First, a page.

Authors: Kate Hill
She removed her hood. Though the air still felt warm, the shade of buildings and trees decreased the brutal desert heat.
Another wall surrounded the palace. Guards draped in pure white robes and carrying double swords stood ready to admit visitors. They greeted Mica by name and allowed his small group to pass. They stepped into a vast garden of exotic plants and flowers. A silver cage as high as a house and filled with pink and blue birds stood
amidst tall trees with feather-like leaves.
Mica nodded toward the birdcage. “A gift from the king of the Eastern Land. Have you ever visited the Eastern Land, Dame Sun?”
“No. My assignments have been north and west. Since the wars with Zaltana, few have been sent far east.”
“If you have the chance to go there, I think you’d like it. There are some excellent fighting masters.”
“Blaze learned many of his skills there.”
Mica glanced at the Knight. “Combat?”
“And healing,” Blaze added.
“It seems we have much to talk about, Sir.”
“Undoubtedly,” Blaze said, his expression one of keen interest. “One of the guards mentioned Bedouins. What have you to do with them?”
“I help them when I can.”
Mica had spent the past several years off and on among the Bedouins. After he’d been banished, a group of them had cared for him. When he’d taken service under the High Advisor, he’d been sent to assist the tribes often.
“I heard they fight among themselves,” Sun said. “What do you do there?”
She shot him an annoyed look. “Do you try to be elusive?”
He wondered if she’d ever gaze at him with anything but anger—not that he blamed her entirely. Traveling with the son of the man who had nearly destroyed her life must be difficult.
Stepping through the arched doorway leading to the great hall, Mica glanced around. Two servants worked in the vast hall of pink and white marble, one dusting a silver table in the far corner, the other lighting candles on a chandelier.
His gaze riveted to a tall, slender man who entered through the doorway across the room. The High Advisor’s blue eyes gleamed in his dark-skinned face. He waved to Mica in greeting. Dressed in pale blue robes, a sapphire the size of a small fist resting at his throat, he hurried to meet his guests.
“Mica.” The High Advisor embraced him. “Good to see you, though I admit it’s sooner than expected. The last time you were gone so long I nearly sent a search party for you.”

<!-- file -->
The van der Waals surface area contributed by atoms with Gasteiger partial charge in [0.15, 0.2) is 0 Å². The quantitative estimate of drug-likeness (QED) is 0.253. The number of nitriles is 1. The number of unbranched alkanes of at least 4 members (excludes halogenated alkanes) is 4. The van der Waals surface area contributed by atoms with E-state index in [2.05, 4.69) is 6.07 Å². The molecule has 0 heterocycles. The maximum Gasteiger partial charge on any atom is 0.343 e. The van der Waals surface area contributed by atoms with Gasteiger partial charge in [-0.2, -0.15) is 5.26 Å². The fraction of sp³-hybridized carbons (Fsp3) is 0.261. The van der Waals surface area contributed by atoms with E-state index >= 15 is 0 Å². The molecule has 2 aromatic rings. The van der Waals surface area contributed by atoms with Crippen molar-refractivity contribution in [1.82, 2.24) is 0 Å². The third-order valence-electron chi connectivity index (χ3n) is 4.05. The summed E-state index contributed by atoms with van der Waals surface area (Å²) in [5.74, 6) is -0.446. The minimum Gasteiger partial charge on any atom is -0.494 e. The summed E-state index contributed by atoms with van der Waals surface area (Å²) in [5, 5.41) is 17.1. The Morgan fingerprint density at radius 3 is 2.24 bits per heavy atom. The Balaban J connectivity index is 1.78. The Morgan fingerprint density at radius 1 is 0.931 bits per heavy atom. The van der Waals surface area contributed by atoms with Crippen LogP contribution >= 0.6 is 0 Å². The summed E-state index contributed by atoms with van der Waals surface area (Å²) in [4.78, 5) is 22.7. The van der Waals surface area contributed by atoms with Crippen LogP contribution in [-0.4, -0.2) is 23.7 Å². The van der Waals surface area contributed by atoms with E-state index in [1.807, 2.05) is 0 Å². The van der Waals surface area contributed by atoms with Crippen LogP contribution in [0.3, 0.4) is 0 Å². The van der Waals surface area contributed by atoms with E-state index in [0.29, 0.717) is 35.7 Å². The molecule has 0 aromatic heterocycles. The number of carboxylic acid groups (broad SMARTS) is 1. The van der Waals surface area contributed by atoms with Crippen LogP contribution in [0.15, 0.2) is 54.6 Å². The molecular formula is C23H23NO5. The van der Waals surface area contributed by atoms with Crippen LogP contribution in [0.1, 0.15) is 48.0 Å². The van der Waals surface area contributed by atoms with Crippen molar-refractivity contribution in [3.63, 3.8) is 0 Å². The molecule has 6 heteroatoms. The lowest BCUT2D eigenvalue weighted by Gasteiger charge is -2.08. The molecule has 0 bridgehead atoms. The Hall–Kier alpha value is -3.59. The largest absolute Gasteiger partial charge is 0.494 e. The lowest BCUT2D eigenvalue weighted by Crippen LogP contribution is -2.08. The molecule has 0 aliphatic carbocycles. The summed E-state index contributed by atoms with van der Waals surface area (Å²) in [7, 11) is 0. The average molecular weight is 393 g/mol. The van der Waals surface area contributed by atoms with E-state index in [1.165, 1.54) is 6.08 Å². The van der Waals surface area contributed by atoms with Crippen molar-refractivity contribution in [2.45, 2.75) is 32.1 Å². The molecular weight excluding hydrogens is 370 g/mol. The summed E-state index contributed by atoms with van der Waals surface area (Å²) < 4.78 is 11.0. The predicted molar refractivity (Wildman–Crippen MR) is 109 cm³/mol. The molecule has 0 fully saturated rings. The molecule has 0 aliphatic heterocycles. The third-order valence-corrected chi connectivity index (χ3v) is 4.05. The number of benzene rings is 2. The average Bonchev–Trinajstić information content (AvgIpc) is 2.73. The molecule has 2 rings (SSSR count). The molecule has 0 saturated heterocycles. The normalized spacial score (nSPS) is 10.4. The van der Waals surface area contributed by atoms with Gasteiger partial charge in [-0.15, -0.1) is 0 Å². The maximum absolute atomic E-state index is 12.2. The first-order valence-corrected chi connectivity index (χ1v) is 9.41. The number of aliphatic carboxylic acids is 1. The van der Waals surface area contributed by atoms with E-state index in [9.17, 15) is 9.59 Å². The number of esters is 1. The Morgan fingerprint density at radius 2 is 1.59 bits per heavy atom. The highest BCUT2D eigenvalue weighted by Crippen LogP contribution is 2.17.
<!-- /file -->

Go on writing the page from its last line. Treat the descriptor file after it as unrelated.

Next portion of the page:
“I’m back for a disturbing reason. We found a man in the desert. He’d been banished.”
The High Advisor’s smile faded. “Dead?”
Mica nodded. “I thought banishment was illegal here. If someone was to be executed—”
“You should know better. Since the war ended, no one has been banished. You helped make that change.”
“I was afraid something might have happened to the emperor again.”
“The emperor is safe and well. If anyone was banished, it didn’t happen in Ademene. Are you sure the Bedouins weren’t somehow involved?”
Mica shook his head. “They’ve been at peace for months. If there were any uprisings, I’d have heard.”
The High Advisor’s smooth brow furrowed. “Perhaps rebel groups are forming again, or the victim might have been banished by another kingdom.”
“And gotten so far south?”
“It’s unlikely. Still, we have to be sure, which is why you came, is it not?”
“I think we should exhaust every possibility,” Mica said.
“The emperor is in a meeting now, but first thing in the morning, I’ll ask him to send soldiers to search the surrounding area.”
“Thank you.” Mica bowed his head then glanced at his companions. “I’m sorry.
High Advisor Kado, this is Dame Sun and Sir Blaze. They helped me bury the banished one.”
“After he sheltered us through night and storm,” Blaze said.
Kado offered a pleasant smile. “Welcome.”
Sun stared at the High Advisor and found herself liking him. His large blue eyes were gentle and strong, reminding her of Blaze. He stood about Sun’s height and wore his black, waist-length hair in a thick braid. Sun could scarcely keep her gaze from the enormous jewel at his throat.
“Please enjoy the palace while you’re here,” Kado said.
“This is Sun’s first time in Ademene.” Mica grinned at Sun who resisted the urge to slap him. “I want to make sure she sees all the beauty it has to offer.”
“Be sure she visits Marta’s tavern. The best food in the city.” Kado glanced at Blaze.
“You’ve visited the Kennas before?”
“Several times. There’s much to learn. Akin to the shining waters of a celestial shore.”
Mica and Kado glanced at him in question.
Smiling slightly, Blaze added, “A magnificent land.”